Ivan Golac (age 33) 11 appearances. Born in Croatia when it was part of Yugoslavia. Began his career at Partizan Belgrade before joining Southampton in 1978. Played for five seasons before a contract dispute saw him return briefly to his homeland. He returned to The Dell in March 1984.

Dennis Rofe (age 33) 2 appearances + 1 sub. Born in Epping, he began his career at Leyton Orient. After five seasons he moved to Leicester City. Rofe was eventually made club captain in an illustrious career covering over 300 matches. After two years at Chelsea, he was signed by McMenemy for Southampton.

Mark Whitlock (age 22) 15 appearances + 1 sub. Born in Portsmouth, he made his debut for Southampton in 1979. Never a regular, he moved to Bournemouth in 1986 then onto Reading and Aldershot.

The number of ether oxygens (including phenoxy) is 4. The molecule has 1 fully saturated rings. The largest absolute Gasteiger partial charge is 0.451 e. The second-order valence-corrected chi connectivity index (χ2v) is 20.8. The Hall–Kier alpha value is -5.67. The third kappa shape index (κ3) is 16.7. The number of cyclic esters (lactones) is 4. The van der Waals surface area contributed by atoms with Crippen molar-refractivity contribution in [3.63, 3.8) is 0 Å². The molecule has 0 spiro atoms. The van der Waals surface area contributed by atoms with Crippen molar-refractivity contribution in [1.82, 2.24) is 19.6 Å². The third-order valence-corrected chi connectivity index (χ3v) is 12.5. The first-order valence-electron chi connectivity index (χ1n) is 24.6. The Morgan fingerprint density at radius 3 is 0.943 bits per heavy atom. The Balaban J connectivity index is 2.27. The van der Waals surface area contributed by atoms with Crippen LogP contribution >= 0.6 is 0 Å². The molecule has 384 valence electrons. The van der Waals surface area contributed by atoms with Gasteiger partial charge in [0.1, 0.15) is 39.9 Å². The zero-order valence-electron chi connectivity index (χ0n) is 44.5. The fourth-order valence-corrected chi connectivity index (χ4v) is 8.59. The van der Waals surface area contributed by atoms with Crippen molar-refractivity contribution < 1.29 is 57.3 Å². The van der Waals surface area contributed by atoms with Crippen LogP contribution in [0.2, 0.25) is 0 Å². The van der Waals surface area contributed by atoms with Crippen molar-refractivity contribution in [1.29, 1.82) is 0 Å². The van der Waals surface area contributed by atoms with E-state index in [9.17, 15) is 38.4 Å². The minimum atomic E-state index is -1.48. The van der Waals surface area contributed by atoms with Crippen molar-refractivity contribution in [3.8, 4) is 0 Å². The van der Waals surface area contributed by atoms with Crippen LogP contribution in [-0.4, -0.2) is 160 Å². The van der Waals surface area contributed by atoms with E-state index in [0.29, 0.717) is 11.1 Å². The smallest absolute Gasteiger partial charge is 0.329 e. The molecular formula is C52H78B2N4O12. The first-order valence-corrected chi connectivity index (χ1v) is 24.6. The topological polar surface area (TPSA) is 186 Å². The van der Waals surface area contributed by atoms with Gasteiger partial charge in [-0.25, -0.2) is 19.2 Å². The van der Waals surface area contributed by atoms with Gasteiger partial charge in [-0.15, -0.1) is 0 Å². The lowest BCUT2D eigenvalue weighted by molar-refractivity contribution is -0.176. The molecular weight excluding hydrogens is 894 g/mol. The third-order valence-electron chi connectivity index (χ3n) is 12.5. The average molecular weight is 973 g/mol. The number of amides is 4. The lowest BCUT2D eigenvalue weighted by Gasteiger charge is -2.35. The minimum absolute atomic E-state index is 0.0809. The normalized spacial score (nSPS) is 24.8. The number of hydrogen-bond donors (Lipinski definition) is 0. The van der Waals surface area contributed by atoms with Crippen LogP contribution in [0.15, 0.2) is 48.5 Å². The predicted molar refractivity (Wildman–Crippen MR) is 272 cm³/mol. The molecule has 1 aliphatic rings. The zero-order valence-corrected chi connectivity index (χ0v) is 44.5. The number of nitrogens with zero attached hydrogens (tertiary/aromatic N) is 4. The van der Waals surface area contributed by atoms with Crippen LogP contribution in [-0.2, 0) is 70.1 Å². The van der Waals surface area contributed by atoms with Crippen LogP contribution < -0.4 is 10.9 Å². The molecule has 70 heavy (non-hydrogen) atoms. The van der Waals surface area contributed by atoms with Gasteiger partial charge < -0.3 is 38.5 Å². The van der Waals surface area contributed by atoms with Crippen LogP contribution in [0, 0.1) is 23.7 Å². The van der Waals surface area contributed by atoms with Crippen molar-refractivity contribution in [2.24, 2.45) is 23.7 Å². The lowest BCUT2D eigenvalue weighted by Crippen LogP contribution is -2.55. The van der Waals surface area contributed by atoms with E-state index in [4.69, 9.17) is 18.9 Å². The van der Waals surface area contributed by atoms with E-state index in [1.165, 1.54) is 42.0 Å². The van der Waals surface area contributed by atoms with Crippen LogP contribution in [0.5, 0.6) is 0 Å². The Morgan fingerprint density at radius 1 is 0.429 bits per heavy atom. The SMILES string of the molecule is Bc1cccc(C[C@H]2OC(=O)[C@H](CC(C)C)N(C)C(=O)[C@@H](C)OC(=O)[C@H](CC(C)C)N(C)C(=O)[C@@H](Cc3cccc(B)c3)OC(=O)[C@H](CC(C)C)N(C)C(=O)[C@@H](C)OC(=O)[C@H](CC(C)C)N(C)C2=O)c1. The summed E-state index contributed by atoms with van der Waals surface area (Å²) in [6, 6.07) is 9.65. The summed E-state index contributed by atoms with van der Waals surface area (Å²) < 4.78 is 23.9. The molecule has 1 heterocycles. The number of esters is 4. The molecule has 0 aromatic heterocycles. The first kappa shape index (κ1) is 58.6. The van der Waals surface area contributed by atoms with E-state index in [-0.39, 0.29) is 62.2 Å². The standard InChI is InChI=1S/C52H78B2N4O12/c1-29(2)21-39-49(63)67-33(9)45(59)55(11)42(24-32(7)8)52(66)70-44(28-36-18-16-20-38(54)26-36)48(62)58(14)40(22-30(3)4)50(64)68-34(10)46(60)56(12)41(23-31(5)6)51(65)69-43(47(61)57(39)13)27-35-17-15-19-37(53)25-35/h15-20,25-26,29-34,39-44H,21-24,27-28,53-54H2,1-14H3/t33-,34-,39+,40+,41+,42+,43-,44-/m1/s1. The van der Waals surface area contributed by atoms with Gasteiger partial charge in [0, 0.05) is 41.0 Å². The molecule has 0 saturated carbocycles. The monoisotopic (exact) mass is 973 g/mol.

Mark Dennis (aged 22) 20 appearances. The tough-tackling left-back first came to prominence at Birmingham City where he made his debut in 1978. After four years he moved to Southampton. A decent player with a short fuse he was sent off 12 times in his career. Later moved to QPR and then Crystal Palace.

Steve Baker (age 21) 8 appearances. Born in Wallsend he played for the famous Wallsend Boys Club before Southampton signed him as an apprentice. Made his debut in 1978 but in nine years at The Dell he only started on 73 occasions. Moved to Leyton Orient and then Bournemouth.


David Armstrong (age 29) 42 appearances, 15 goals. He began his career at Middlesbrough in 1971. After over 350 appearances in the North East, he moved to Southampton in 1981. Ultra reliable, he was a regular starter for both clubs averaging 36 games a season for 16 years.